## Monday, August 4, 2008

### Group theoretic underpinnings of zeta-phenomenology

This is a follow up to the posts of Alain and Katia on the Vanderbilt
workshop this past May. It was a really great conference and I would again like
to thank the organizers for including me.

After I returned from the conference, I decided to try to write down
what I had talked about. In doing that, I finally was able to glimpse
certain underlying symmetries that I had long been looking for. I
wrote this up in a preprint that can be found here
(a slightly less clean version is in the arXiv...). I would like to explain this
preprint here; I apologize if this post runs a bit long.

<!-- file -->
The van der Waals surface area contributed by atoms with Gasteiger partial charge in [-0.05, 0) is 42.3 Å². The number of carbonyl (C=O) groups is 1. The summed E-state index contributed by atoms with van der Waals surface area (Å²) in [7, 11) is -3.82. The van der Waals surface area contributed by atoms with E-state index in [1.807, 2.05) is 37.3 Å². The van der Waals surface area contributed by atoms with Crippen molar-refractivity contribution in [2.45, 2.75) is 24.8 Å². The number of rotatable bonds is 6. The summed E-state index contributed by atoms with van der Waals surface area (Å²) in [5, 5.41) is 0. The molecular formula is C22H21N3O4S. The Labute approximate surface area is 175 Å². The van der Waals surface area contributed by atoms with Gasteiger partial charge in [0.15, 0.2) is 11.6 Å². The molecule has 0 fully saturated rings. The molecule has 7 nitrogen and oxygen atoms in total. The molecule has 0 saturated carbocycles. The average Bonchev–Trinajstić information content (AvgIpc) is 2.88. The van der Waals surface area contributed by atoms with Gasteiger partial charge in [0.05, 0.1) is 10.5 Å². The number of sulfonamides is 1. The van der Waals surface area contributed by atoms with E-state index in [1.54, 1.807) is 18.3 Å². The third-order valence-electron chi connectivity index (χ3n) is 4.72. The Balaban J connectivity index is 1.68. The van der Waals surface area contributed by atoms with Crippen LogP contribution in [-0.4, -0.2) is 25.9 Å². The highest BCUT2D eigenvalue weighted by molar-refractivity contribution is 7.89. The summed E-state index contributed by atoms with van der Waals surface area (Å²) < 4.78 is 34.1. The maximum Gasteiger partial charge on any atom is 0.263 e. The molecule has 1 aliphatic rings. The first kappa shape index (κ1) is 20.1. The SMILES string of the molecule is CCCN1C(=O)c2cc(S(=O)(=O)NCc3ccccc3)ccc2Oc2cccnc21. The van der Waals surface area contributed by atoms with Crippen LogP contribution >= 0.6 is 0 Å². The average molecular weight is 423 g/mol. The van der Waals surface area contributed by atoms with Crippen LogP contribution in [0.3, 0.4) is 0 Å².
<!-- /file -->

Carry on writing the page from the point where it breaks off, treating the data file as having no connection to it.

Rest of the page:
Anyway, the upshot is that while classically the functional
equation can be thought of as a Z/(2) action (or a group of order 4 if
you throw in complex conjugation) in characteristic p there is
rather compelling evidence for an associated group which has the
cardinality of the continuum.

Most references not given here can be found in my preprint...

After Drinfeld's great work introducing Drinfeld modules (called
by him "elliptic modules") I began to try to develop the related
arithmetic. I soon learned that L. Carlitz had begun this study four
decades before! What one does is to take a complete, smooth, geometrically
curve X over the finite field Fq and then fix a place "\infty". The global
functions on the affine curve X-\infty is called "A" and it plays the
role of the integers Z in the theory. The domain A is of course a Dedekind
domain and will in general have nontrivial class group.